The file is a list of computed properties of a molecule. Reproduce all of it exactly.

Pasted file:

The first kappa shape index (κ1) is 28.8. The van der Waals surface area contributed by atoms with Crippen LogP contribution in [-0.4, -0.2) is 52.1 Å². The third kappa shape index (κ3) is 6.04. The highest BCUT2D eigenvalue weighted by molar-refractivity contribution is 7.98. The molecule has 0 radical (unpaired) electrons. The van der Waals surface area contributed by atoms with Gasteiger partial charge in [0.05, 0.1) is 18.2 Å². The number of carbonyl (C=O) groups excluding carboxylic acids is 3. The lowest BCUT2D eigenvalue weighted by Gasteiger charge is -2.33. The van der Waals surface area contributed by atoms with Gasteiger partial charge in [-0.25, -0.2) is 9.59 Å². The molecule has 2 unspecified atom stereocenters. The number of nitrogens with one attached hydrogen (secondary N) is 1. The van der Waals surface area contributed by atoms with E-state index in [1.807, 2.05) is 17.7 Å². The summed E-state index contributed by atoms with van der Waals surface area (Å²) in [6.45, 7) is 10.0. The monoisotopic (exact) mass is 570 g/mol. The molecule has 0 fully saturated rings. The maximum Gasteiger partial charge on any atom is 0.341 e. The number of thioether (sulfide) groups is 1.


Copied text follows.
The first kappa shape index (κ1) is 28.8. The van der Waals surface area contributed by atoms with Crippen LogP contribution in [-0.4, -0.2) is 52.1 Å². The third kappa shape index (κ3) is 6.04. The highest BCUT2D eigenvalue weighted by molar-refractivity contribution is 7.98. The molecule has 0 radical (unpaired) electrons. The van der Waals surface area contributed by atoms with Gasteiger partial charge in [0.05, 0.1) is 18.2 Å². The number of carbonyl (C=O) groups excluding carboxylic acids is 3. The lowest BCUT2D eigenvalue weighted by Gasteiger charge is -2.33. The van der Waals surface area contributed by atoms with Gasteiger partial charge in [-0.25, -0.2) is 9.59 Å². The molecule has 2 unspecified atom stereocenters. The number of nitrogens with one attached hydrogen (secondary N) is 1. The van der Waals surface area contributed by atoms with E-state index in [1.807, 2.05) is 17.7 Å². The summed E-state index contributed by atoms with van der Waals surface area (Å²) in [6.45, 7) is 10.0. The monoisotopic (exact) mass is 570 g/mol. The molecule has 0 fully saturated rings. The maximum Gasteiger partial charge on any atom is 0.341 e. The number of thioether (sulfide) groups is 1.